It’s almost a given today that sellers are watching and listening in on prospective buyers as they walk through their homes. In the era of cheap video cameras, their presence has become commonplace. From electronic door locks with built-in video cameras to baby monitors placed throughout homes, cameras are turning up everywhere these days. I’ve even stumbled upon video monitors in the basement of home I was showing where I hadn’t even noticed a single camera.
As a buyer, it’s crucial to be aware of this. Could you imagine a football team sneaking a camera into the opposing team’s huddle? The other team wouldn’t stand a chance. The same goes for selling a home. If the sellers knew exactly how much a buyer liked their home, the chances of them lowering the price would pretty much drop to zero.
Nowadays, when I’m out showing homes, I just assume that I’m being watched, and I always warn my clients to be careful about what they say and do while we’re in the house.
Here are a few things to keep in mind during your next showing appointment:
- I know it’s almost impossible to hide your excitement when you’ve walked into a house that speaks to you, but you’ve got to play it cool and keep that excitement masked as much as possible.
- While you won’t be able to help discussing what you like and don’t like, try to be discreet and keep any details to a minimum. Even if you don’t mind replacing those heinous kitchen countertops, you don’t want the sellers to know it’s something you’d be willing to do.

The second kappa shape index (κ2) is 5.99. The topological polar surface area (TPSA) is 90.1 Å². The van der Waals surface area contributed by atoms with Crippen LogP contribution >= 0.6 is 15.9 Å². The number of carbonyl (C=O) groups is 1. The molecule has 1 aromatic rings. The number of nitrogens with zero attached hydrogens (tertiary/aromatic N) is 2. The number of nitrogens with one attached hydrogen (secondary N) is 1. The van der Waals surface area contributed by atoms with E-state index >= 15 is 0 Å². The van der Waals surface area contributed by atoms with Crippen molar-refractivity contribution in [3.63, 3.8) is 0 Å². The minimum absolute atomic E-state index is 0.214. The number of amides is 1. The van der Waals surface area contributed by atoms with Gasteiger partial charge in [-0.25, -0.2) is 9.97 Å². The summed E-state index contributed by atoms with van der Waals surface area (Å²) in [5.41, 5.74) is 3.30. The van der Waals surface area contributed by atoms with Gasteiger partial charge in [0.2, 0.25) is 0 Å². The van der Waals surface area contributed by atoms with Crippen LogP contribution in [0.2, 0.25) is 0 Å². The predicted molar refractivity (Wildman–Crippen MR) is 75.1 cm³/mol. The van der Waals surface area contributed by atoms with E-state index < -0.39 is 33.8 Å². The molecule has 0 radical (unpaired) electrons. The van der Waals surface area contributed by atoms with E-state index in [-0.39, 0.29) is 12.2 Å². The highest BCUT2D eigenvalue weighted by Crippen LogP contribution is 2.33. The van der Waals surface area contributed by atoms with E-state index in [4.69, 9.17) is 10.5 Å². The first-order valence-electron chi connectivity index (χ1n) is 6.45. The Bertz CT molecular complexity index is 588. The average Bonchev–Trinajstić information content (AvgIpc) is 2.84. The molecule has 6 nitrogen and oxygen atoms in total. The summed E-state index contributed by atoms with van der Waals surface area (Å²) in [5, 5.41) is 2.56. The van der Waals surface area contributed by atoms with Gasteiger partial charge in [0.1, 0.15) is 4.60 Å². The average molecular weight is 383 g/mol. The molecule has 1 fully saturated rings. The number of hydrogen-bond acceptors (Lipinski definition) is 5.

- Never say things like, “This is everything we’ve been looking for” or “We don’t need to do a thing to this house, it’s perfect!” That large stained-glass window in the kitchen that you absolutely love? Well, it may have been a sticking point with another buyer, so don’t show any of your cards.
- Never discuss whether you want to make an offer, and certainly don’t discuss how much you’d be willing to pay. That’s negotiation suicide.
- Be respectful of the seller’s home and possessions. You’re going to see some terrible decorating and some parts of the home that haven’t been maintained to your standards but remember, people often view their homes as an extension of themselves and the slightest knock can cause them to dig in their heels.
- Keep an eye on the kiddos. Kids often get more excited than anyone when it comes to exploring a home and I’ve had situations where little ones have grabbed food from the pantry and inadvertently walked away with toys (I’ve had to return these to sellers from time to time). While, this probably won’t scuttle a deal, it can be pretty embarrassing. I once had another agent ask me to make sure that the kids don’t chase the cat when we came back for a second look. How did she know that? …oh.
This may all sound a little silly and probably a little paranoid, but if you keep an eye out, you’ll simply be amazed at how many cameras you start to notice.
So, be careful about what you say and how you act in a home because it could cost you during negotiations, or at the very least, cause some embarrassment.
Considering buying or selling a home? Here are a few resources and related articles:
How to Get the Most for Your Home – Part 1: Preparation
Atlanta Real Estate Predictions for 2017
Why Photography is so Important in Atlanta’s Real Estate Market
Dear Real Estate Agent, What Were You Thinking? How to NOT sell your home…
How to Get the Most for Your Home – Part 2: Positioning and Promoting your Home